Thursday 18 January 2018

Hollywood actor Sheen proud of uncle's IRA past

Martin Sheen visits Kilmainham Jail in Dublin
Martin Sheen visits Kilmainham Jail in Dublin
Michael Collins

Brian Hutton

HOLLYWOOD star Martin Sheen has declared himself proud of his uncle's IRA past.

The actor said he was also relieved to discover that his mother's brother, Michael Fieland, from Co Tipperary, had no part in the assassination of revolutionary leader Michael Collins.

Mr Sheen found out about his close family links to Ireland's War of Independence while taking part in the US version of the hit genealogy television series 'Who Do You Think You Are?'.

During the making of the programme, the 71-year-old visited Kilmainham Jail in Dublin and spent time in the cell where it is believed his uncle was incarcerated.

"I'm enormously proud of him," he said.

"I would like to hope that if I had been here in Ireland at the time, I would have followed him.

"And I would have been as committed as he was."

Best known for his roles in 'Apocalypse Now', 'Wall Street' and the television series 'The West Wing', he described his uncle as an Irish volunteer.

The actor said Mr Fieland went on to fight against the Free State side during the resulting Civil War in the early 1920s.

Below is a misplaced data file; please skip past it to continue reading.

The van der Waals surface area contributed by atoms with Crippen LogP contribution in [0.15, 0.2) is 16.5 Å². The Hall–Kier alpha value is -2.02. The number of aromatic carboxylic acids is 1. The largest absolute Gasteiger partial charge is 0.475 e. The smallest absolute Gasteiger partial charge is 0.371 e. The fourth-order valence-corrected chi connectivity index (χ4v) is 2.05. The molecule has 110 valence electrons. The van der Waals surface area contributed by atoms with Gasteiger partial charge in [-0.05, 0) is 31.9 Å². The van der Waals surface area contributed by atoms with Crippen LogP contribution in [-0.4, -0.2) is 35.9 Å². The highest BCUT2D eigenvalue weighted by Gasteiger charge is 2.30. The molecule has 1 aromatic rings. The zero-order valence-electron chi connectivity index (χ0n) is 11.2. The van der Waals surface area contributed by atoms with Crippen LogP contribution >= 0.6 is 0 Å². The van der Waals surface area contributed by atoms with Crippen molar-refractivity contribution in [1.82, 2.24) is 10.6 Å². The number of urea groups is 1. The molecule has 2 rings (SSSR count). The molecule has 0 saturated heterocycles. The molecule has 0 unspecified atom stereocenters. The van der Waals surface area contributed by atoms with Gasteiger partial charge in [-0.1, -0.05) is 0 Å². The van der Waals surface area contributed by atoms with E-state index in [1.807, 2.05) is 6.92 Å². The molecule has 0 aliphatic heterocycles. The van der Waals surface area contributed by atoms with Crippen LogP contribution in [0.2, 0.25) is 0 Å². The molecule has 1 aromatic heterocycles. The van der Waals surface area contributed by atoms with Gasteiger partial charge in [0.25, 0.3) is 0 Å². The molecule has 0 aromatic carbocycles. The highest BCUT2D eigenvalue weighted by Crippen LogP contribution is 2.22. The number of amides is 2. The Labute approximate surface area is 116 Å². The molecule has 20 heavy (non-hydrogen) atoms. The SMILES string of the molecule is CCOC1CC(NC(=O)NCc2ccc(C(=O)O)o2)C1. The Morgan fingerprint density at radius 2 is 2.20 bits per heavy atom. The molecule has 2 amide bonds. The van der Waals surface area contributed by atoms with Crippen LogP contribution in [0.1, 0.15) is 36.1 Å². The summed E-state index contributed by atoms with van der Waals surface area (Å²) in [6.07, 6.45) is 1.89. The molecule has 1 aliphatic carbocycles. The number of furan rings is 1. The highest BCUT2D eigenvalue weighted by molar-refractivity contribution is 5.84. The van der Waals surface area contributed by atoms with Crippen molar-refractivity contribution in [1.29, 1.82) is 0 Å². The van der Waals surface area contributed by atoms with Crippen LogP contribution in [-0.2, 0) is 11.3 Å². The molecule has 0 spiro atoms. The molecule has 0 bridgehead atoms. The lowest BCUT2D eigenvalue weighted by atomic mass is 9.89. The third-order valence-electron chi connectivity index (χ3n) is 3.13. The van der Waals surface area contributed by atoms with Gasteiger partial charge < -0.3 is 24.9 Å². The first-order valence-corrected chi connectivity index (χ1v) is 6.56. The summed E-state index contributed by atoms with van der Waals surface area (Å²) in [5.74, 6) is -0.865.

Mr Sheen admitted he was concerned about what would turn up during the trawl through his family past.

"When I was in Ireland and discovering the involvement of my uncle in the Rising and the Civil War . . . I was afraid he might have been in on the plan to assassinate Mick Collins," he said. "But as it turned out he was in prison when Mick Collins was assassinated and I was deeply relieved."

Known for his social activism, Mr Sheen added: "I have been involved in a lot of campaigns for peace and social justice and I had the same kind of commitment in those areas that he had here."

One of 10 children, Mr Sheen, whose real name is Ramon Estevez, was born to a Spanish father and Irish mother, Mary-Anne Fieland, from Borrisokane in Co Tipperary.

She emigrated to the US during the War of Independence, and he believes she was sent away to protect her from the intense hostilities. She was meant to come back when the fighting stopped and the Republic was established in 1923, he said.

"And so it was a very, very satisfying moment for me to know that she, too, was involved."

Irish Independent

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